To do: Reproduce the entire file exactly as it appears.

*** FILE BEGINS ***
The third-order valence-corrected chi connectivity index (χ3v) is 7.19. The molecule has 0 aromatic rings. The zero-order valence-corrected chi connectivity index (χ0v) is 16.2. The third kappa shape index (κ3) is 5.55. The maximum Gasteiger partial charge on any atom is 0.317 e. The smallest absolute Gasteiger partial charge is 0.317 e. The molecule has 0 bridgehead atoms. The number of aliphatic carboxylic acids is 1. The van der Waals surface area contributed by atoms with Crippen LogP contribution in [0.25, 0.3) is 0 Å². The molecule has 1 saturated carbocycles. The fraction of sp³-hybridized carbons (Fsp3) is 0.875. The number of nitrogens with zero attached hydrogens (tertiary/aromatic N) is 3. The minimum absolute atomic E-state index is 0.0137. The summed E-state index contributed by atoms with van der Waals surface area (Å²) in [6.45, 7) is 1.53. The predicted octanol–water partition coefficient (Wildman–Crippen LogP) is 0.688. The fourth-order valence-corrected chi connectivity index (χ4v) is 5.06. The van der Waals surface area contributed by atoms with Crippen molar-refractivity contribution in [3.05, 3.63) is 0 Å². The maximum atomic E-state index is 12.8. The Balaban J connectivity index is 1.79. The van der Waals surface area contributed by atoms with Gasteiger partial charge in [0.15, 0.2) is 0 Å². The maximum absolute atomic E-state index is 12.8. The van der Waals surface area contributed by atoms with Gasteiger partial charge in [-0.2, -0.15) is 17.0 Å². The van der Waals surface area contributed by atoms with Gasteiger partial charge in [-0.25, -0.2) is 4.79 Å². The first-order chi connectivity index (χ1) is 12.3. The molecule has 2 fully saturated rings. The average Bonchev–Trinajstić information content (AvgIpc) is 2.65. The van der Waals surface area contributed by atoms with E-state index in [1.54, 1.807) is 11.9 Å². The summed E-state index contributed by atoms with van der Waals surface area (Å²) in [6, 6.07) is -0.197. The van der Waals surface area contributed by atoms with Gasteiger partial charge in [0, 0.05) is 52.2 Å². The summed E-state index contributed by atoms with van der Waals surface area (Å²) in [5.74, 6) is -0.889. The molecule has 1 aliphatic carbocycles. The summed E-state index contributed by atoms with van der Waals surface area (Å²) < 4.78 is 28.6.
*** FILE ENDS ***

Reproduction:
The third-order valence-corrected chi connectivity index (χ3v) is 7.19. The molecule has 0 aromatic rings. The zero-order valence-corrected chi connectivity index (χ0v) is 16.2. The third kappa shape index (κ3) is 5.55. The maximum Gasteiger partial charge on any atom is 0.317 e. The smallest absolute Gasteiger partial charge is 0.317 e. The molecule has 0 bridgehead atoms. The number of aliphatic carboxylic acids is 1. The van der Waals surface area contributed by atoms with Crippen LogP contribution in [0.25, 0.3) is 0 Å². The molecule has 1 saturated carbocycles. The fraction of sp³-hybridized carbons (Fsp3) is 0.875. The number of nitrogens with zero attached hydrogens (tertiary/aromatic N) is 3. The minimum absolute atomic E-state index is 0.0137. The summed E-state index contributed by atoms with van der Waals surface area (Å²) in [6.45, 7) is 1.53. The predicted octanol–water partition coefficient (Wildman–Crippen LogP) is 0.688. The fourth-order valence-corrected chi connectivity index (χ4v) is 5.06. The van der Waals surface area contributed by atoms with Crippen molar-refractivity contribution in [3.05, 3.63) is 0 Å². The maximum atomic E-state index is 12.8. The Balaban J connectivity index is 1.79. The van der Waals surface area contributed by atoms with Gasteiger partial charge in [0.15, 0.2) is 0 Å². The maximum absolute atomic E-state index is 12.8. The van der Waals surface area contributed by atoms with Gasteiger partial charge in [-0.2, -0.15) is 17.0 Å². The van der Waals surface area contributed by atoms with Gasteiger partial charge in [-0.25, -0.2) is 4.79 Å². The first-order chi connectivity index (χ1) is 12.3. The molecule has 2 fully saturated rings. The average Bonchev–Trinajstić information content (AvgIpc) is 2.65. The van der Waals surface area contributed by atoms with E-state index in [1.54, 1.807) is 11.9 Å². The summed E-state index contributed by atoms with van der Waals surface area (Å²) in [6, 6.07) is -0.197. The van der Waals surface area contributed by atoms with Gasteiger partial charge in [0, 0.05) is 52.2 Å². The summed E-state index contributed by atoms with van der Waals surface area (Å²) in [5.74, 6) is -0.889. The molecule has 1 aliphatic carbocycles. The summed E-state index contributed by atoms with van der Waals surface area (Å²) < 4.78 is 28.6.